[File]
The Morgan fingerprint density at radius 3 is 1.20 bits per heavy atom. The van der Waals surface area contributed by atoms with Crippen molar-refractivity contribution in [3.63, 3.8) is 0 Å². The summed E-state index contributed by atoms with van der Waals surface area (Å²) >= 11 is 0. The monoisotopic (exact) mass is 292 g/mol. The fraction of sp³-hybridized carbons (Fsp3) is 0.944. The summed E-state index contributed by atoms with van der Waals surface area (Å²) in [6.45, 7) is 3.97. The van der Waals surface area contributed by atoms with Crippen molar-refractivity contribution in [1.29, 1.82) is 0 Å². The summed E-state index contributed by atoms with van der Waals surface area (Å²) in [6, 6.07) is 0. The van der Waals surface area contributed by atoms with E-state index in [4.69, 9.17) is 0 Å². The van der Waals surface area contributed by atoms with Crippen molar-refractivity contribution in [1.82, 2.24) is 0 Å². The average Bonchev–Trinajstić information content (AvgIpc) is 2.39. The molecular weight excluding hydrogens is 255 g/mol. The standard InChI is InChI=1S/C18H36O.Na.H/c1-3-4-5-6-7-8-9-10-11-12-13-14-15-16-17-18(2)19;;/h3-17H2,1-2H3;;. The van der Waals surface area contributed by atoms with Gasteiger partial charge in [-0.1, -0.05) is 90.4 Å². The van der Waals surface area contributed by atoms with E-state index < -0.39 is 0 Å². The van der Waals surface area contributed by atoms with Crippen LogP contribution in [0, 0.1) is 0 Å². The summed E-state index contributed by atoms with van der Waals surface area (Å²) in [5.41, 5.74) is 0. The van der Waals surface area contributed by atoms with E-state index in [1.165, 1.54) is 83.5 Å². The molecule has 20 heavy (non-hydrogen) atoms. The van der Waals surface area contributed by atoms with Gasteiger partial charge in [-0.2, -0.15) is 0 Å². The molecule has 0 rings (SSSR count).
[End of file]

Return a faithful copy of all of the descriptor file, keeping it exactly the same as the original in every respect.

The Morgan fingerprint density at radius 3 is 1.20 bits per heavy atom. The van der Waals surface area contributed by atoms with Crippen molar-refractivity contribution in [3.63, 3.8) is 0 Å². The summed E-state index contributed by atoms with van der Waals surface area (Å²) >= 11 is 0. The monoisotopic (exact) mass is 292 g/mol. The fraction of sp³-hybridized carbons (Fsp3) is 0.944. The summed E-state index contributed by atoms with van der Waals surface area (Å²) in [6.45, 7) is 3.97. The van der Waals surface area contributed by atoms with Crippen molar-refractivity contribution in [1.29, 1.82) is 0 Å². The summed E-state index contributed by atoms with van der Waals surface area (Å²) in [6, 6.07) is 0. The van der Waals surface area contributed by atoms with E-state index in [4.69, 9.17) is 0 Å². The van der Waals surface area contributed by atoms with Crippen molar-refractivity contribution in [1.82, 2.24) is 0 Å². The average Bonchev–Trinajstić information content (AvgIpc) is 2.39. The molecular weight excluding hydrogens is 255 g/mol. The standard InChI is InChI=1S/C18H36O.Na.H/c1-3-4-5-6-7-8-9-10-11-12-13-14-15-16-17-18(2)19;;/h3-17H2,1-2H3;;. The van der Waals surface area contributed by atoms with Gasteiger partial charge in [-0.1, -0.05) is 90.4 Å². The van der Waals surface area contributed by atoms with E-state index < -0.39 is 0 Å². The van der Waals surface area contributed by atoms with Crippen LogP contribution in [0, 0.1) is 0 Å². The summed E-state index contributed by atoms with van der Waals surface area (Å²) in [5.41, 5.74) is 0. The van der Waals surface area contributed by atoms with E-state index in [1.165, 1.54) is 83.5 Å². The molecule has 20 heavy (non-hydrogen) atoms. The van der Waals surface area contributed by atoms with Gasteiger partial charge in [-0.2, -0.15) is 0 Å². The molecule has 0 rings (SSSR count).